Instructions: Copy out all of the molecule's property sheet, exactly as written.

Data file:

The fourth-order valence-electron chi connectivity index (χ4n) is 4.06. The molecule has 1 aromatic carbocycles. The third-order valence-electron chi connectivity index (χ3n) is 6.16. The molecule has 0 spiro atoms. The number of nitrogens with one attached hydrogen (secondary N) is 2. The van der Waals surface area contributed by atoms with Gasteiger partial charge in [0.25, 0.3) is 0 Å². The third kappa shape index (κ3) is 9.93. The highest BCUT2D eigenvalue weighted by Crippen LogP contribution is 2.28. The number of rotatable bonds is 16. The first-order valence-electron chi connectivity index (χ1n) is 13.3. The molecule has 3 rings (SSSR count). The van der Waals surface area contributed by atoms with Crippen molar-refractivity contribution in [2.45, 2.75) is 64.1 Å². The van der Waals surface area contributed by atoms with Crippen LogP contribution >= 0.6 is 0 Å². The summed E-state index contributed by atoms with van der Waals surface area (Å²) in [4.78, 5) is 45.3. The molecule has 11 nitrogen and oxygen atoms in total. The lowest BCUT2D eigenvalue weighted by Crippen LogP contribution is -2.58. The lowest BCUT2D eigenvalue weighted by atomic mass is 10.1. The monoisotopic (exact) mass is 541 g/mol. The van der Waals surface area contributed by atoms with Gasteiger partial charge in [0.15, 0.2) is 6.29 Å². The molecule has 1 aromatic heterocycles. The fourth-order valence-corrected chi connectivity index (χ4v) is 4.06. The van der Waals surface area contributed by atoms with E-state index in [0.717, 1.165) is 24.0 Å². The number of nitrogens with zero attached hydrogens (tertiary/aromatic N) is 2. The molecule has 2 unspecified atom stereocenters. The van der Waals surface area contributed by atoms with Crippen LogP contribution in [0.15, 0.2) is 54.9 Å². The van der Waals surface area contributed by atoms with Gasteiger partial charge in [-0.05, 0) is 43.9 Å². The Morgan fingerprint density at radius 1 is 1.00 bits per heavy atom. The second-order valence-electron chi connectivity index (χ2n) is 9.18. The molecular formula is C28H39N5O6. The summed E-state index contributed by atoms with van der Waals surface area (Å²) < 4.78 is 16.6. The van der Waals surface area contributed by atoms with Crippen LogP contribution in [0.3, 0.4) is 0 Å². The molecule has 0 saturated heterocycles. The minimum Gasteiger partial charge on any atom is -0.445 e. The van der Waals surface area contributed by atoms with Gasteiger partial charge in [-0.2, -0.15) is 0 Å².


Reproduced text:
The fourth-order valence-electron chi connectivity index (χ4n) is 4.06. The molecule has 1 aromatic carbocycles. The third-order valence-electron chi connectivity index (χ3n) is 6.16. The molecule has 0 spiro atoms. The number of nitrogens with one attached hydrogen (secondary N) is 2. The van der Waals surface area contributed by atoms with Gasteiger partial charge in [0.25, 0.3) is 0 Å². The third kappa shape index (κ3) is 9.93. The highest BCUT2D eigenvalue weighted by Crippen LogP contribution is 2.28. The number of rotatable bonds is 16. The first-order valence-electron chi connectivity index (χ1n) is 13.3. The molecule has 3 rings (SSSR count). The van der Waals surface area contributed by atoms with Crippen molar-refractivity contribution in [2.45, 2.75) is 64.1 Å². The van der Waals surface area contributed by atoms with Crippen LogP contribution >= 0.6 is 0 Å². The summed E-state index contributed by atoms with van der Waals surface area (Å²) in [4.78, 5) is 45.3. The molecule has 11 nitrogen and oxygen atoms in total. The lowest BCUT2D eigenvalue weighted by Crippen LogP contribution is -2.58. The lowest BCUT2D eigenvalue weighted by atomic mass is 10.1. The monoisotopic (exact) mass is 541 g/mol. The van der Waals surface area contributed by atoms with Gasteiger partial charge in [0.15, 0.2) is 6.29 Å². The molecule has 1 aromatic heterocycles. The fourth-order valence-corrected chi connectivity index (χ4v) is 4.06. The van der Waals surface area contributed by atoms with E-state index in [0.717, 1.165) is 24.0 Å². The number of nitrogens with zero attached hydrogens (tertiary/aromatic N) is 2. The molecule has 2 unspecified atom stereocenters. The van der Waals surface area contributed by atoms with Crippen LogP contribution in [0.15, 0.2) is 54.9 Å². The van der Waals surface area contributed by atoms with Gasteiger partial charge in [-0.05, 0) is 43.9 Å². The Morgan fingerprint density at radius 1 is 1.00 bits per heavy atom. The second-order valence-electron chi connectivity index (χ2n) is 9.18. The molecular formula is C28H39N5O6. The summed E-state index contributed by atoms with van der Waals surface area (Å²) < 4.78 is 16.6. The van der Waals surface area contributed by atoms with Crippen LogP contribution in [0.3, 0.4) is 0 Å². The molecule has 0 saturated heterocycles. The minimum Gasteiger partial charge on any atom is -0.445 e. The van der Waals surface area contributed by atoms with Gasteiger partial charge in [-0.2, -0.15) is 0 Å².